language: eng
source:
identifier: ISSN: 0027-8424
fulltext: fulltext
issn:
  • 00278424
  • 0027-8424
url: Link


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titleMassively expedited genome-wide heritability analysis (MEGHA)
creatorGe, Tian ; Nichols, Thomas ; Lee, Phil ; Holmes, Avram ; Roffman, Joshua ; Buckner, Randy ; Sabuncu, Mert ; Smoller, Jordan
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ispartofProceedings of the National Academy of Sciences, USA, Feb 2015, Vol.112(8), p.2479
identifierISSN: 0027-8424
subjectPedigree ; Brain Mapping ; Neuroimaging ; Data Processing ; Statistics ; Magnetic Resonance Imaging ; Statistical Analysis ; Image Processing ; Twins ; Single-Nucleotide Polymorphism ; Sampling ; Heritability ; Computational Neuroscience ; Gene Mapping ; Human Genetics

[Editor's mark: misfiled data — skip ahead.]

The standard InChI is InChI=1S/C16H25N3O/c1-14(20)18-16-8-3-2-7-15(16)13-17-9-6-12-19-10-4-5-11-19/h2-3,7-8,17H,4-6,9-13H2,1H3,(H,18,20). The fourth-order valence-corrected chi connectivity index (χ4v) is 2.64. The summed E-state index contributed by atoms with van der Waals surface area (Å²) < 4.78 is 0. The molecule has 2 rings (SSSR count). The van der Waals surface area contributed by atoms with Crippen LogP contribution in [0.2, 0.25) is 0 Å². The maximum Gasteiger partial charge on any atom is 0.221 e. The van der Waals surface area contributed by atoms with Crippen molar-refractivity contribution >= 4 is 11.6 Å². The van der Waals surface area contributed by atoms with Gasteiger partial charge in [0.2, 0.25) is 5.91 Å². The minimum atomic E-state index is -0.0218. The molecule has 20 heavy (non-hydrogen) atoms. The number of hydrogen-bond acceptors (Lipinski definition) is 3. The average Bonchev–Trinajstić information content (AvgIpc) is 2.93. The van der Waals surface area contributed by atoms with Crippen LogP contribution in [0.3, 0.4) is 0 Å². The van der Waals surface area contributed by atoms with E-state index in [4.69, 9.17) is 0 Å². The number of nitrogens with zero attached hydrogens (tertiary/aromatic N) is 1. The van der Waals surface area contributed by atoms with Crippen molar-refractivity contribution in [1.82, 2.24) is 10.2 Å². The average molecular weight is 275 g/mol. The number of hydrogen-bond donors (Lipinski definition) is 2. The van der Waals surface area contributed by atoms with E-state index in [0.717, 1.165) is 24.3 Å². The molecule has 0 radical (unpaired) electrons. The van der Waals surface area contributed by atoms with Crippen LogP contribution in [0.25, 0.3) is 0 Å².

descriptionThe discovery and prioritization of heritable phenotypes is a computational challenge in a variety of settings, including neuroimaging genetics and analyses of the vast phenotypic repositories in electronic health record systems and population-based biobanks. Classical estimates of heritability require twin or pedigree data, which can be costly and difficult to acquire. Genome-wide complex trait analysis is an alternative tool to compute heritability estimates from unrelated individuals, using genome-wide data that are increasingly ubiquitous, but is computationally demanding and becomes difficult to apply in evaluating very large numbers of phenotypes. Here we present a fast and accurate statistical method for high-dimensional heritability analysis using genome-wide SNP data from unrelated individuals, termed massively expedited genome-wide heritability analysis (MEGHA) and accompanying nonparametric sampling techniques that enable flexible inferences for arbitrary...
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titleMassively expedited genome-wide heritability analysis (MEGHA)